The medical education system based on principles advocated by Flexner and Osler has produced generations of scientifically grounded and clinically skilled physician-scientists whose collective experiences and contributions have served medicine and patients well. Yet sweeping changes launched around the turn of the millennium have constituted a revolution in medical education.
Undergraduate medical education (UME) curricula
A critique is presented of the new undergraduate medical education (UME) curricula in relationship to graduate medical education (GME) and clinical practice. Medical education has changed and will continue to change in response to scientific advances and societal needs.
Challenges & consequences for students and educators
However, enthusiasm for reform needs to be tempered by a more measured approach to avoid unintended consequences. These include challenges for both students and educators.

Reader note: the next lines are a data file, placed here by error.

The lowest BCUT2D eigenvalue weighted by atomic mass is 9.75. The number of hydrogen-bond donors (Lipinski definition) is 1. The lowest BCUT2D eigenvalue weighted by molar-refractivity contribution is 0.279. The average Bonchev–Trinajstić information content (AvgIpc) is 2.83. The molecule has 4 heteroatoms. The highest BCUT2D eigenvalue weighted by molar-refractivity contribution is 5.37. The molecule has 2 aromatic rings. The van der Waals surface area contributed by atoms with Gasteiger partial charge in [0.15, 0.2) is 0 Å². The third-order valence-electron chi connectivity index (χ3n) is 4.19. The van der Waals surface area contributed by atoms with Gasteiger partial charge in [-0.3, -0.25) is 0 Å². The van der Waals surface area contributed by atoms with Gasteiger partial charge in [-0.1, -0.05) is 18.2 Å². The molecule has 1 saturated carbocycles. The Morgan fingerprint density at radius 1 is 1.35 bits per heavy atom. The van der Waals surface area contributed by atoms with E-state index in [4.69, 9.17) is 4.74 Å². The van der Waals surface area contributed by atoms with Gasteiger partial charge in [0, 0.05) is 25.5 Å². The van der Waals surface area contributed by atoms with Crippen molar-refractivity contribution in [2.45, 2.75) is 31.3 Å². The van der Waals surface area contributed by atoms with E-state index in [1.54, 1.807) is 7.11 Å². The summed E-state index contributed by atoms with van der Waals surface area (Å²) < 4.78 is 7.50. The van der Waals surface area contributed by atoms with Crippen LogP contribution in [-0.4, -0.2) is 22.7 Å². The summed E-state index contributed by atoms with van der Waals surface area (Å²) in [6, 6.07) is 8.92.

Approaches to student evaluation also figure into the discussion, including the role of high stakes summative evaluations such as the United States Medical Licensing Examination (USMLE).
An argument is made for a shoring up of biomedical science in revised curricula with the beneficiaries being nascent practitioners, developing physician-scientists –and the public.
Unless there is further modification, the new integrated curricula are at risk of producing graduates deficient in the characteristics that have set physicians apart from other healthcare professionals, namely high-level clinical expertise based on a deep grounding in biomedical science and understanding of the pathologic basis of disease.
Medical and societal benefits
Progressing from a novice to master-in-medicine cannot be rushed. The challenges for medical education of the best possible physicians are great but the benefits to medicine and society are enormous.